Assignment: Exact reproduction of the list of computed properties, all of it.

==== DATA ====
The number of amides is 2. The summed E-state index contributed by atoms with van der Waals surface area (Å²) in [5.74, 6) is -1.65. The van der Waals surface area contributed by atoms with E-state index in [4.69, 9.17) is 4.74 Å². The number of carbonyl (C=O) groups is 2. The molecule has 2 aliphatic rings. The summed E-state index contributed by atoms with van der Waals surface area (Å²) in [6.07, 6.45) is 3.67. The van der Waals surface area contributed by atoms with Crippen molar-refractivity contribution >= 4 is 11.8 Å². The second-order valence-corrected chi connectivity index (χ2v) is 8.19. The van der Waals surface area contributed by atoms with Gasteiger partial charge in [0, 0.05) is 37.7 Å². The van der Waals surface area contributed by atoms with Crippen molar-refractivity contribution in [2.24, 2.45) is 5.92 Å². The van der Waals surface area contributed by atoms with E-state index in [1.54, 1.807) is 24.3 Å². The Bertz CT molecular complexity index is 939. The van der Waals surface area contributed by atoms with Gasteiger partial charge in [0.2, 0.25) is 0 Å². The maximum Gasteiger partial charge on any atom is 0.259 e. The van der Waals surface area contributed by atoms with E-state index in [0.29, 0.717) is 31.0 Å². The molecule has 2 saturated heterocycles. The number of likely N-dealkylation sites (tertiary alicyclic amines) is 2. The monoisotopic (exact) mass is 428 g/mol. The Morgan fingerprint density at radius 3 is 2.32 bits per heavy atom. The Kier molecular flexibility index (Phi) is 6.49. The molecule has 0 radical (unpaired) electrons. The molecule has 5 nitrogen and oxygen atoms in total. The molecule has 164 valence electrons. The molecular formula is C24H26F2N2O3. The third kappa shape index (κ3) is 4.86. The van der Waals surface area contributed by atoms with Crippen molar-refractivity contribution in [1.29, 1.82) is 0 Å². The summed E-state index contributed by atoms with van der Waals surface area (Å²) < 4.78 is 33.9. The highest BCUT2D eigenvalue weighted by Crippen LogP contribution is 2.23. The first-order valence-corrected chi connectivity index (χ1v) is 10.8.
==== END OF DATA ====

The number of amides is 2. The summed E-state index contributed by atoms with van der Waals surface area (Å²) in [5.74, 6) is -1.65. The van der Waals surface area contributed by atoms with E-state index in [4.69, 9.17) is 4.74 Å². The number of carbonyl (C=O) groups is 2. The molecule has 2 aliphatic rings. The summed E-state index contributed by atoms with van der Waals surface area (Å²) in [6.07, 6.45) is 3.67. The van der Waals surface area contributed by atoms with Crippen molar-refractivity contribution >= 4 is 11.8 Å². The second-order valence-corrected chi connectivity index (χ2v) is 8.19. The van der Waals surface area contributed by atoms with Gasteiger partial charge in [0, 0.05) is 37.7 Å². The van der Waals surface area contributed by atoms with Crippen molar-refractivity contribution in [2.24, 2.45) is 5.92 Å². The van der Waals surface area contributed by atoms with E-state index in [1.54, 1.807) is 24.3 Å². The Bertz CT molecular complexity index is 939. The van der Waals surface area contributed by atoms with Gasteiger partial charge in [0.2, 0.25) is 0 Å². The maximum Gasteiger partial charge on any atom is 0.259 e. The van der Waals surface area contributed by atoms with E-state index in [0.29, 0.717) is 31.0 Å². The molecule has 2 saturated heterocycles. The number of likely N-dealkylation sites (tertiary alicyclic amines) is 2. The monoisotopic (exact) mass is 428 g/mol. The Morgan fingerprint density at radius 3 is 2.32 bits per heavy atom. The Kier molecular flexibility index (Phi) is 6.49. The molecule has 0 radical (unpaired) electrons. The molecule has 5 nitrogen and oxygen atoms in total. The molecule has 164 valence electrons. The molecular formula is C24H26F2N2O3. The third kappa shape index (κ3) is 4.86. The van der Waals surface area contributed by atoms with Crippen molar-refractivity contribution in [1.29, 1.82) is 0 Å². The summed E-state index contributed by atoms with van der Waals surface area (Å²) < 4.78 is 33.9. The highest BCUT2D eigenvalue weighted by Crippen LogP contribution is 2.23. The first-order valence-corrected chi connectivity index (χ1v) is 10.8.